The Anaheim City Council last night voted unanimously to approve plans for a Renaissance BLU hotel on an arrowhead-shaped parcel sandwiched between the I-5 freeway and Anaheim Boulevard. The 12-story hotel will have 326-rooms with ground floor and rooftop restaurants, and pool amenities. It will also include a 348-space parking structure and hotel gym.
The hotel developer is Greenlaw Partners of Irvine, which owns four other Anaheim hotel properties, according to the Greenlaw representative who address the city council last night on behalf of the owners.
Critics of city programs to incentivize 4-Diamond hotel construction in the Anaheim Resort are trying to use the Radisson BLU as evidence the incentive policy is unnecessary to attract 4-Diamond properties. The comparison is apples and oranges.
Radisson BLU is an upscale Radisson brand primarily located outside of the United States and a number of BLU properties bear the AAA’s coveted 4-Diamond ranking. However, the proposed Anaheim property will not be one of them. That question was asked during the council meeting and answered in the negative. As a 12-story, steel-framed hotel with considerable amenities, it falls somewhere between the 3 and 4 Star (as opposed to Diamond) ranking.
The Radisson BLU project is considerably smaller in scale and cost than the 4-Diamond projects approved in 2016. Cost of the 326-room BLU project is $168 million, compared to Disney’s $624, 700-room 4-Diamond hotel. Or even the $225 million for the 600-room Westin Anaheim Hotel project, the $208 million for 580-room 4-Diamond project slated for the Anaheim Plaza Hotel site (both Wincome Group projects).
Those differences are just for starters. The cost of a 4-Diamond hotel project in the heart of the Resort District, next to Disneyland, is considerably higher than a 3-4 Star next a freeway and outside the Resort District. When the Wincome Group bought the 8.5 acre Anaheim Plaza Hotel site a few years ago, it paid $47 million – abut $5.5 million per acre. While there is a functioning hotel there, it is old and not a high performer; the price was based on the land value.
By contrast, Greenlaw Partners is buying a 3.3 acre parcel from the city at market for $3.6 million – or slightly more than $1 million per acre (the developer has an agreement to purchase an adjacent 11 acre parcel). Land in the Anaheim Resort is going for $5 million an acre.
The Radisson BLU will be an welcome addition to Anaheim’s hotel inventory. But its development isn’t a refutation of the TOT rebate incentive policy. Constructing a luxury hotel on that irregular parcel is challenging, but the land acquisition and construction costs don’t compare to developing a 4-Diamond hotel project in the middle of the Anaheim Resort.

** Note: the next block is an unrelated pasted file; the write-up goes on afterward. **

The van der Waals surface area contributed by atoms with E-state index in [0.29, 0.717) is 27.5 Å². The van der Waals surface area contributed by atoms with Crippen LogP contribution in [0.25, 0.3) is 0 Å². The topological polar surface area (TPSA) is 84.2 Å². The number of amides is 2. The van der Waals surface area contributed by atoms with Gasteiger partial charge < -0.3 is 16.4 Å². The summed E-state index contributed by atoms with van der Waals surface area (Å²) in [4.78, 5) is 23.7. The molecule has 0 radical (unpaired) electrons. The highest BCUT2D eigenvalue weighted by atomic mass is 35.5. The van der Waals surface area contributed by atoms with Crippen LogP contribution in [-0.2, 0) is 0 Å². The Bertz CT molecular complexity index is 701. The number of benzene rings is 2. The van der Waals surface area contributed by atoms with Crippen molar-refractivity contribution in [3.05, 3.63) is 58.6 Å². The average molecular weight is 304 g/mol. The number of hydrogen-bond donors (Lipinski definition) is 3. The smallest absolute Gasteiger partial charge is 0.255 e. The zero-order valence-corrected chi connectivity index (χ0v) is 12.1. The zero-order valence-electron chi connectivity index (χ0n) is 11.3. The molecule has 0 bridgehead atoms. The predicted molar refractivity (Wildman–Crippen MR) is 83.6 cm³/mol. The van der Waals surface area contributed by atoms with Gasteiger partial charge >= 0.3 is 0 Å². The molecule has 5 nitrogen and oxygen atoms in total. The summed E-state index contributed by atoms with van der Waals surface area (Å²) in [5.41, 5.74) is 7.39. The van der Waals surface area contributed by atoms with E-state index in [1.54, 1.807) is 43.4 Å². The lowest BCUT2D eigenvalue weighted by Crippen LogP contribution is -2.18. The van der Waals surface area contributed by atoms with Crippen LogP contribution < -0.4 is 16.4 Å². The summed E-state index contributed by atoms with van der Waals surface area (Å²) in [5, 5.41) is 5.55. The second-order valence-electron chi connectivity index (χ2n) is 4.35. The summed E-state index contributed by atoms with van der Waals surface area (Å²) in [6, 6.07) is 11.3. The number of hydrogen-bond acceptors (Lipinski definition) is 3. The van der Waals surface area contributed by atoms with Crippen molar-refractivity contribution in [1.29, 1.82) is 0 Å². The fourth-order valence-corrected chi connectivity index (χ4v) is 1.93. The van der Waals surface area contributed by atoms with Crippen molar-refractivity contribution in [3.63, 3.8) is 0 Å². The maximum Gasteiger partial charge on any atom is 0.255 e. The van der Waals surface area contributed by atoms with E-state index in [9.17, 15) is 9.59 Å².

UNITE-HERE Blackmail – Welcome To Anaheim!
The Radisson BLU developers are on a tight deadline. Their agreement with Radisson Hotel Group calls for the project to be completed in 2020, making them understandably anxious to move forward with construction.
Hovering over that goal like a dark cloud is an appeal of the Planning Commission’s approval – including the CEQA analysis – by UNITE-HERE Local 11, the militant hotel workers union.
UNITE-HERE wants to organize the Radisson BLU employees as dues-paying members. Greenlaw Partners has no interest in unionization, which would drive up the cost operating the hotel. So, UNITE-HERE files an appeal in hopes of leveraging Greenlaw Partners – which is up against a tight delivery schedule – into changing its stance.
The Greenlaw representative told the council that Local 11 representatives were scheduled to meet with Greenlaw Partners the next day, naively stating the union resp wanted to meet to discuss the BLU’s amenities. Yeah. I’m sure the rooftop bar is exactly what the hard-cases from UNITE-HERE want to discuss.
UNITE-HERE is spearheading the $18 minimum wage initiative, in large part to achieve greater negotiating leverage in its current contract negotiations with the Sheraton Park and Hilton hotels. Last year, it spent $160,000 to qualify a referendum on development agreements for Wincome Group hotel projects because the developed declined to help UNITE-HERE organize its employees.
The shakedown is how UNITE-HERE Local 11 works.
District 3 Councilman Jose F. Moreno made a point of asking the Greenlaw representative if the hotel workers would be unionized. As previously noted, the answer was negative. Currently, asking is all Moreno can do. If the long-laid plans of Moreno, UNITE-HERE and their progressive allies come to fruition in the form of a progressive-Left council majority, the question will be replaced by a demand for unionization as a condition of approval.